Parasites are ubiquitous. They feed on virtually every animal and even on each other. Yet, for all the parasites' collective contributions to biomass and biodiversity, conventional food webs don't account for the presence of these tiny and numerous consumers. A recent study featuring work by several UC Santa Barbara scientists focuses on the impact parasites have on food webs, with findings that are expected to alter our picture of who-eats-who. The paper, "Parasites Affect Food Web Structure Primarily through Increased Diversity and Complexity," appears in the latest edition of PLoS Biology.
"If you are not including parasites in food webs, you aren't getting the whole picture," said Kevin Lafferty, a marine ecologist with the U.S. Geological Survey, and adjunct professor in the UCSB Department of Ecology, Evolution and Marine Biology (EEMB). "They are consumers like predators, but they are less visible and easy to forget."
Lafferty, along with research biologist Ryan Hechinger, professor of zoology Armand Kuris, and graduate student researcher John McLaughlin, all from UCSB EEMB and the campus's Marine Science Institute, provided many of the missing pieces to fill out the whole picture. The paper was the result of a working group led by Lafferty at UCSB's National Center for Ecological Analysis and Synthesis. As part of that working group, the researchers published six high-quality food webs complete with parasites, like tapeworms and flukes, alongside free-living species, like birds, crabs, and clams. Creating these food webs was the first step in the study.
Then, through comparisons of different versions of food webs –– without parasites; with parasites and all their links throughout the web; and with parasites and their hosts, but without links between predators and the parasites of prey –– the international team of researchers found that parasites add layers of complexity and density to food webs.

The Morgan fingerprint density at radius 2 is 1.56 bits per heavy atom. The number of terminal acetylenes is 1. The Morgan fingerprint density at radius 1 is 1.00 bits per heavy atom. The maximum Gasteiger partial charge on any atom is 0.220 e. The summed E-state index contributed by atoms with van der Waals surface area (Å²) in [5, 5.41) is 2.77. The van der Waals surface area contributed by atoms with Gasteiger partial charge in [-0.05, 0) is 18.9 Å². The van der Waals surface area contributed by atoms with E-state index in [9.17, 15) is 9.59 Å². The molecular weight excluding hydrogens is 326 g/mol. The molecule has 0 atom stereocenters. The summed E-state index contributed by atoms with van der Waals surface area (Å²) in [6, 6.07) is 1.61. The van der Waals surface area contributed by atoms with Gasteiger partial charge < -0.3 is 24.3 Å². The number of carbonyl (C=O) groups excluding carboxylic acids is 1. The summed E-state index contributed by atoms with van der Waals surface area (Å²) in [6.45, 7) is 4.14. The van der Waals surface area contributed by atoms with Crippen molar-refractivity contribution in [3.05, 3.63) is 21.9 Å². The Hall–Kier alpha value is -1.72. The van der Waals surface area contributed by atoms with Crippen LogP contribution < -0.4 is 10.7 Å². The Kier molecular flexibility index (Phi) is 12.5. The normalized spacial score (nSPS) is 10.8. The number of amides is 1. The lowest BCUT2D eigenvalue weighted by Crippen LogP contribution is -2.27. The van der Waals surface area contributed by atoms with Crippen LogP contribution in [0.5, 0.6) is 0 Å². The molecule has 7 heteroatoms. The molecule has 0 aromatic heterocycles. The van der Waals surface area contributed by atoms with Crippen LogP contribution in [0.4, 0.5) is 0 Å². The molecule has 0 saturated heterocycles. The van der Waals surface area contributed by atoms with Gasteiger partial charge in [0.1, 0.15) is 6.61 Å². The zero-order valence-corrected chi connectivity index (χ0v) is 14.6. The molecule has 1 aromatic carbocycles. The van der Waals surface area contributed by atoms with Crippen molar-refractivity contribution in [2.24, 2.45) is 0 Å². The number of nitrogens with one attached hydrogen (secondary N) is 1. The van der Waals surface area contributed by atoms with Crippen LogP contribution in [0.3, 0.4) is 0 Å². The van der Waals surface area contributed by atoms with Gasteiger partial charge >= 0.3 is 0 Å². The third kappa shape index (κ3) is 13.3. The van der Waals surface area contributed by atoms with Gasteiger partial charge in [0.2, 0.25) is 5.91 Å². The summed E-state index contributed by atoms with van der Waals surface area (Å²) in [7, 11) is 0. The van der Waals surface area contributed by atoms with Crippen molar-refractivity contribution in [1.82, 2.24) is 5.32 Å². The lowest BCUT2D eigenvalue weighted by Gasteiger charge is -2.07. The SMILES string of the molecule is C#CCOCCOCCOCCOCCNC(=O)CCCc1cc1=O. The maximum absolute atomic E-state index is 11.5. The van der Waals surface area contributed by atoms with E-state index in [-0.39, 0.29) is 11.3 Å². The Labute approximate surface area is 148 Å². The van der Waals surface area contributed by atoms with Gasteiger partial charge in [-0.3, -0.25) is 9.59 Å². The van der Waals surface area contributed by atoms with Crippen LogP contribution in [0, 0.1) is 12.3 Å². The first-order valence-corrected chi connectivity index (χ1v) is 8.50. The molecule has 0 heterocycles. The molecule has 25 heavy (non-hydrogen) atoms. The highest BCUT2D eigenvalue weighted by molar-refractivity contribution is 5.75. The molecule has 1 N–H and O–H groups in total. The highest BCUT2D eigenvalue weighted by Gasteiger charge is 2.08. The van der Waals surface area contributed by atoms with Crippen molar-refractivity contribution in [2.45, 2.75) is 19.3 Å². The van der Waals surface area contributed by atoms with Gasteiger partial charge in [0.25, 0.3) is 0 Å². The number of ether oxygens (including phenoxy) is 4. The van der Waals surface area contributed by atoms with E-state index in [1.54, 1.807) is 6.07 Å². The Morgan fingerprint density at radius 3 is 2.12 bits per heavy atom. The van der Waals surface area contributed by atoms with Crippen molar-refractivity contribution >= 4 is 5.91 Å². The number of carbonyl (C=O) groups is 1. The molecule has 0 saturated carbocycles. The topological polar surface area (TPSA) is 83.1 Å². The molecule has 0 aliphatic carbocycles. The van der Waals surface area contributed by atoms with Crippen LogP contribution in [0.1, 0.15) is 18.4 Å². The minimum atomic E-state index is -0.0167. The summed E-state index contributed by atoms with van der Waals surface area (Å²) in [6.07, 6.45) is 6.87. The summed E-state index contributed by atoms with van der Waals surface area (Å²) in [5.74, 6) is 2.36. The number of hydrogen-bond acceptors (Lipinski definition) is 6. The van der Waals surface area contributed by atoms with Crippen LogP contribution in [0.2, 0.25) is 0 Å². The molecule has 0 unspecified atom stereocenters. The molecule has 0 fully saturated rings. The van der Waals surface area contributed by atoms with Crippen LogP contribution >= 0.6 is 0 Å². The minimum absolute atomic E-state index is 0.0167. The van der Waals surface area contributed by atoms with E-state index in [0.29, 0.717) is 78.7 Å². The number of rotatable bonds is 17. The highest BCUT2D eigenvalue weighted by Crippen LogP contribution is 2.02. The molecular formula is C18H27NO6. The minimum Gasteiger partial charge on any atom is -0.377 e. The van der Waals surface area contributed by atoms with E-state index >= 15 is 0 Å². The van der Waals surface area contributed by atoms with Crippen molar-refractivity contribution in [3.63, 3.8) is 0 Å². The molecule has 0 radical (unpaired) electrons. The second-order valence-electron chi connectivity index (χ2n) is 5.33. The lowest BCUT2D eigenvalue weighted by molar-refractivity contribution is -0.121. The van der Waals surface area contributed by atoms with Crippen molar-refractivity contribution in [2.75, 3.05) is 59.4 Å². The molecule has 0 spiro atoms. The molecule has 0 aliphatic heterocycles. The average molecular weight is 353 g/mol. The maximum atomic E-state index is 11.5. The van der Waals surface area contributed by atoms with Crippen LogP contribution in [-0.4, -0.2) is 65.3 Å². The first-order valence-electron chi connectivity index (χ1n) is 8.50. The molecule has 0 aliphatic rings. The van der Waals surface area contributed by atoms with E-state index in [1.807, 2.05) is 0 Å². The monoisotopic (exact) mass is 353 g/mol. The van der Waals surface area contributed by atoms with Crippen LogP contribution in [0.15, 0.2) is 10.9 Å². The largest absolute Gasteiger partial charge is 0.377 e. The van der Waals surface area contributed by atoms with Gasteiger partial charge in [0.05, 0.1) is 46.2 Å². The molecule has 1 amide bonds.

On some levels they act like predators, eating their hosts and sometimes killing them. But their close relationship with their hosts also causes them to be eaten by their hosts' predators.
"This ‘incidental predation' might not seem all that important from the predator's point of view," said Hechinger, "but it may be that the parasites in their prey actually debilitated the prey to make it more easy for the predator to get its food. Also, we can't forget the parasite's point of view –– those predation events may be the major killing factor for parasites living in their hosts!"
Parasites' complex life cycles –– starting out in one form in one animal, and moving on to the next form and host –– also give them a wider range of food sources than free-living species, which in turn makes food webs more complex than originally thought.
"Our research extends the generality of food web theory and provides a more rigorous framework for assessing the impact of any species on trophic organization," said Jennifer Dunne, a Santa Fe Institute professor and lead author of the paper. "However, it also reveals limitations of current food web models when they are applied to the more diverse and highly resolved data that researchers are increasingly compiling."
The study can be accessed at:
† Top image: This parasitic isopod, Leidya, which is related to rolley pollies, is one of the parasites that UCSB researchers included in the new food webs. The isopod is almost one centimeter long, and was found infecting a crab.
Credit: Ryan Hechinger